|Publication number||US6210163 B1|
|Application number||US 09/370,325|
|Publication date||Apr 3, 2001|
|Filing date||Aug 9, 1999|
|Priority date||Apr 3, 1998|
|Also published as||WO2001010328A1|
|Publication number||09370325, 370325, US 6210163 B1, US 6210163B1, US-B1-6210163, US6210163 B1, US6210163B1|
|Original Assignee||Morton Cohen|
|Export Citation||BiBTeX, EndNote, RefMan|
|Patent Citations (32), Non-Patent Citations (12), Referenced by (20), Classifications (19), Legal Events (4)|
|External Links: USPTO, USPTO Assignment, Espacenet|
This application is a continuation-in-part of U.S. application Ser. No. 09/054,898, filed on Apr. 3, 1998.
1. Field of the Invention
The present invention relates to the field of cosmetically improving and altering the appearance of teeth.
2. Brief Description of the Prior Art
Many procedures are done to improve the appearance of teeth. Teeth are filled to replace dentin and enamel invaded by bacteria, and can be capped to replicate a removed or abraded portion of a tooth.
The teeth of individuals widely vary in their appearance and shape. This is due to the genetic make-up of the individual, but can also be affected by age, and the degree of contact with various foods and medications, both those superficially contacting the teeth and from the internal effects of the medication. The teeth of some individuals exhibit a yellow appearance while those of others may be whiter. While aging is often considered a “natural” cause of tooth discoloration, other factors commonly attributed to tooth discoloration can include chemical exposure to tannins, which are found in red wines, and brewed beverages such as coffees and teas. Additional discoloring chemicals include those not naturally occurring in foods, but rather, manufactured or synthesized compounds, such as, for example, the compounds found in medications, like antibiotics, including tetracycline and other pharmaceuticals. The common practice of using doses of tetracycline to cure facial, acne blemishes has been known to contribute to the discoloration of teeth. Aside from these chemicals, even excess brushing has been can create discoloration by repeated contact with fluoride compounds commonly present in most toothpastes.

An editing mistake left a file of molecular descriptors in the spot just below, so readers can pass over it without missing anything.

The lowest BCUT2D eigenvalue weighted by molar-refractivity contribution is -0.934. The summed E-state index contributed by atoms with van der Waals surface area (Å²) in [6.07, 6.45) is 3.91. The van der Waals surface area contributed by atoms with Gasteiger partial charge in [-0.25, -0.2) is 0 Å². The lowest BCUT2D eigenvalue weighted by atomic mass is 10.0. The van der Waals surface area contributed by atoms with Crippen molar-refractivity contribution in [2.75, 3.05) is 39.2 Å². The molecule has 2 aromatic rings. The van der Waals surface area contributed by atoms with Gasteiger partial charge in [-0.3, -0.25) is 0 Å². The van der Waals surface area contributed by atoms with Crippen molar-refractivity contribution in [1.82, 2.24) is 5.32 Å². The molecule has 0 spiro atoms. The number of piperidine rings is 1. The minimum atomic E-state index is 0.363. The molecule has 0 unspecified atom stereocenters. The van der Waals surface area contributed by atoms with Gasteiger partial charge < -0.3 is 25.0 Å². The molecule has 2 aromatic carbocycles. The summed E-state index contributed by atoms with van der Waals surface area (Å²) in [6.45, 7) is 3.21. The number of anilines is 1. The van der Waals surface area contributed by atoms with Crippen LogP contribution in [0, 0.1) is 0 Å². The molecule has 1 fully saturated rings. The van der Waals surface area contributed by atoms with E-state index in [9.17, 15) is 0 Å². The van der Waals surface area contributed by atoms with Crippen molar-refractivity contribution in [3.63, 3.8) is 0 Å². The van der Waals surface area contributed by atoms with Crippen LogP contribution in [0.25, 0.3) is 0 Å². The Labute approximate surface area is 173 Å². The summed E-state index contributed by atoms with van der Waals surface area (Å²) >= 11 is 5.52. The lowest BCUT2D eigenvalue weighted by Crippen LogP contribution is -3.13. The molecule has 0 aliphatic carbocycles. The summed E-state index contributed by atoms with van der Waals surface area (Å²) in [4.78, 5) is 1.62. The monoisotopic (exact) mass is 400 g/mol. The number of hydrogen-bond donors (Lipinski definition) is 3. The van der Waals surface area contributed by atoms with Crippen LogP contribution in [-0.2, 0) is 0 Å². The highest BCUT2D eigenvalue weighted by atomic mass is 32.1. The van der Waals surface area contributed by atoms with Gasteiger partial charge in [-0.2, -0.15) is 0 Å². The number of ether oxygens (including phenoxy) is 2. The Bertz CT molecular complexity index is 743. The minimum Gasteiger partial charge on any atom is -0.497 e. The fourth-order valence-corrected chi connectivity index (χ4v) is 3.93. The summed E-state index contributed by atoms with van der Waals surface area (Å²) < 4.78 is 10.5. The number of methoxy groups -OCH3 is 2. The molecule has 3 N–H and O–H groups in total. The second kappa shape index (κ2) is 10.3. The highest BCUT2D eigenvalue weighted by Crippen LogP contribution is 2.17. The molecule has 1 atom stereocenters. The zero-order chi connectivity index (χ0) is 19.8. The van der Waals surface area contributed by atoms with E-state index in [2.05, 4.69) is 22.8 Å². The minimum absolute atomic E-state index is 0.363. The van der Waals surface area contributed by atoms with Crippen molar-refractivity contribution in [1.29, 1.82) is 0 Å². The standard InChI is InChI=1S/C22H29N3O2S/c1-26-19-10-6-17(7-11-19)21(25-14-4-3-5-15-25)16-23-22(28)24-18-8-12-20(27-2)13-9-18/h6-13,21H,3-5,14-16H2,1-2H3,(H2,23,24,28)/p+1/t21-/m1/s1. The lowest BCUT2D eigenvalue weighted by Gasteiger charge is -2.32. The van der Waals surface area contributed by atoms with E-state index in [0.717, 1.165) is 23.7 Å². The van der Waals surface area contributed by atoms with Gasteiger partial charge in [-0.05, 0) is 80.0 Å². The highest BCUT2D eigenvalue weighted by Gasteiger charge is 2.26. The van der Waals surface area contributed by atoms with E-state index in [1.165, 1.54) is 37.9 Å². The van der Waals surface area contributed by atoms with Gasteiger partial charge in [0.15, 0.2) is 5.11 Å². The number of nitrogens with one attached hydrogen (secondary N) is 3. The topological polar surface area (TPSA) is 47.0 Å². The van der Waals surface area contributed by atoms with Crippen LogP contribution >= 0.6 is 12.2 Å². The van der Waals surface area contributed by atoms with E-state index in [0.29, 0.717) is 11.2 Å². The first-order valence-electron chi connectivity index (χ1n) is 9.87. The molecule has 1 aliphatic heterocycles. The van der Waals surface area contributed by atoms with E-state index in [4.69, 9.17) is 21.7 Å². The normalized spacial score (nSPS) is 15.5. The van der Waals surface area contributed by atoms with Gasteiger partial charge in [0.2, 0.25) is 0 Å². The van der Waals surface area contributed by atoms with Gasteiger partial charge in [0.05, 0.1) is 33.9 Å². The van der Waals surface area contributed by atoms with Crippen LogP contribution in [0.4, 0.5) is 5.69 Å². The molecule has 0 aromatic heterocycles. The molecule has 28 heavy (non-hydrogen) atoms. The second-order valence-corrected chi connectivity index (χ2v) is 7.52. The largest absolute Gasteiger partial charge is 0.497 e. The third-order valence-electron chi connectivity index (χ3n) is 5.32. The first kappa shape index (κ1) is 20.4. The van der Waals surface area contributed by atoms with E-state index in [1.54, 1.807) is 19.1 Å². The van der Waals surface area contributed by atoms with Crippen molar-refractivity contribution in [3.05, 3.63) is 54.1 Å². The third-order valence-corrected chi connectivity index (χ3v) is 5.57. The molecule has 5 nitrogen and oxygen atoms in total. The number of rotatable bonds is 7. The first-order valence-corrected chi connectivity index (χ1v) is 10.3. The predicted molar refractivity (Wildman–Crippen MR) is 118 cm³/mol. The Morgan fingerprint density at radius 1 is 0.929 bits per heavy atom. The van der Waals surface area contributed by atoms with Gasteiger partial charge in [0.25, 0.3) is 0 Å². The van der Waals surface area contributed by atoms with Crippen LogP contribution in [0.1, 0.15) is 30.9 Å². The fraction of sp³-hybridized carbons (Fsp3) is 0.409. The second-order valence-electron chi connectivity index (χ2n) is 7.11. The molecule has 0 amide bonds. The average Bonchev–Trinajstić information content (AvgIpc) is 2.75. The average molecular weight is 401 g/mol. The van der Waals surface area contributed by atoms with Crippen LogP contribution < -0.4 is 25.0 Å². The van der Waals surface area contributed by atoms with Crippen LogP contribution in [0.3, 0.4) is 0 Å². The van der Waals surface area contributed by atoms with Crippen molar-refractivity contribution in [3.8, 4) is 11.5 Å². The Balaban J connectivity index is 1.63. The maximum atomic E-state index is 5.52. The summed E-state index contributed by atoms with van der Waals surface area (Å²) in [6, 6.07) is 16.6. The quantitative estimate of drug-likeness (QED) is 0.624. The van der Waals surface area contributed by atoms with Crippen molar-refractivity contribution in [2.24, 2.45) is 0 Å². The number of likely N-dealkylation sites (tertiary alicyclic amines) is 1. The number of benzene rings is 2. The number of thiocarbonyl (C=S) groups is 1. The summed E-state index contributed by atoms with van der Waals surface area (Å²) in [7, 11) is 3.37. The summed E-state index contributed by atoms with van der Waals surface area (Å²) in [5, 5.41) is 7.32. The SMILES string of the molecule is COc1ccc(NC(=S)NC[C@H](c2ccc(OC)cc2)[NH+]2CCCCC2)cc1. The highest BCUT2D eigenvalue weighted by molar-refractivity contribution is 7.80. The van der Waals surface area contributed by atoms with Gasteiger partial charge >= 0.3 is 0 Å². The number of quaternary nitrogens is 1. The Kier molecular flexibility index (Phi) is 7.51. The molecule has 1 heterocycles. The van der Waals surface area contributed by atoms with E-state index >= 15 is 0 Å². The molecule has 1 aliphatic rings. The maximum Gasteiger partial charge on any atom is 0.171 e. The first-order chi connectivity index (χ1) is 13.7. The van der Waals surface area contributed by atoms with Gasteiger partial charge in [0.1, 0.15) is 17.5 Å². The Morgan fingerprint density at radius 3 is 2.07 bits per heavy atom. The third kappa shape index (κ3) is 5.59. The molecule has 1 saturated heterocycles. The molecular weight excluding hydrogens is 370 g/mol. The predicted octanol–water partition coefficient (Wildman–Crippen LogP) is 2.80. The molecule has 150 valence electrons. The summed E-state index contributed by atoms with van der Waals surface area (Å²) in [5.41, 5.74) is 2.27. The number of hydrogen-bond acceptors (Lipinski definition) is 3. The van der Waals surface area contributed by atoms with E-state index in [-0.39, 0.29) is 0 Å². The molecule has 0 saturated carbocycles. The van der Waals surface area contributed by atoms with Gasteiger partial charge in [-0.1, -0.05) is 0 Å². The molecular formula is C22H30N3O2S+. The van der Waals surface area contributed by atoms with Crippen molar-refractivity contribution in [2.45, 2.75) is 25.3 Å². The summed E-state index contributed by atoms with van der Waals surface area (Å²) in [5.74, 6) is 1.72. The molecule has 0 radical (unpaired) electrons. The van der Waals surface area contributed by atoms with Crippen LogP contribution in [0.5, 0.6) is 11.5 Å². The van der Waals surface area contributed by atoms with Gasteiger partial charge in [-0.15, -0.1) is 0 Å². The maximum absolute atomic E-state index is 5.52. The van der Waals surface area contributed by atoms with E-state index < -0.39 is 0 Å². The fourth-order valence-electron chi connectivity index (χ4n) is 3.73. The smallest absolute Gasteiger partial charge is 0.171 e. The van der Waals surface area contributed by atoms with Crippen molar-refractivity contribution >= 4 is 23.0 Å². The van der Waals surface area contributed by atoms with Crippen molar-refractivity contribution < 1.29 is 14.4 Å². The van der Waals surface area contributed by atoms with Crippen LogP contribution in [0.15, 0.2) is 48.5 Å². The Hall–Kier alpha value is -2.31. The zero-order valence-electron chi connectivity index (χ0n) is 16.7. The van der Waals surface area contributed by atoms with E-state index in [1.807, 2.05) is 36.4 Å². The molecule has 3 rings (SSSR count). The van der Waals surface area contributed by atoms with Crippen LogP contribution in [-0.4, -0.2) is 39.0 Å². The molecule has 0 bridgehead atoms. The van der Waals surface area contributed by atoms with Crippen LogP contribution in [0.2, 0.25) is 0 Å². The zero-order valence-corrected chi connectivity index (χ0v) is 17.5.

Many have attempted to confront the problem of tooth discoloration by proposing various solutions to whiten the teeth. One such method of tooth whitening involves the bonding of veneers onto the buccal or labial surfaces of a tooth. The veneer is usually constructed and applied by a dentist using dental bonding techniques to attach it to the tooth. Various veneers have been described in several U.S. Pat. Nos., see, e.g. 4,992,049 “Method for Applying a Veneer Facing to a Tooth”; 4,822,279 “Article for Cosmetic Restoration of Anterior Teeth” (which uses a glazed porcelain labial veneer); 4,682,950 “Device and Method of Bonding and Veneering Dental Material to a Tooth” (syringing composite material to a tooth surface which has been etched and coated with a bonding material); 4,473,353 “Method for Cosmetic Restoration of Anterior Teeth” (wherein a glazed porcelain veneer is bonded to a patient's tooth); and 4,433,959 “Composite Laminate Dental Veneer Containing Color Systems” (a veneer which is molded and then attached to the labial enamel surfaces of teeth).
Other attempts to whiten teeth are also known to include bleaching the teeth. Often the bleach is applied in the form of hydrogen peroxide, which can be obtained in drug stores by consumers. Because of the delicacy of applying hydrogen peroxide in one's mouth, some dentists carry out the procedure in their offices, using a stronger peroxide than can be purchased by the consumer. There are even pastes, sold over the counter, to the consumers which claim to whiten teeth. Often ordinary toothpastes make this claim, but increasingly appearing in the marketplace for purchase by consumers are pastes with the chemical compound sodium bicarbonate (baking soda), which may also contain peroxide. While chemical bleaching of teeth has been done to provide whiter-looking teeth, with its use there exists danger to the enamel of the teeth, especially if excessive exposure to chemical bleaches occurs. Further, chemical bleaching is understood in many cases to require multiple applications, and, hence, repeated use of the chemical. Even when applied by a dentist, precautions may be taken to prevent peroxide solution from contacting the patient's gums, which if otherwise allowed to come into contact therewith can be painful and cause damage to the gums. In cases of certain stains, bleaching may not be effective, and the stain may remain.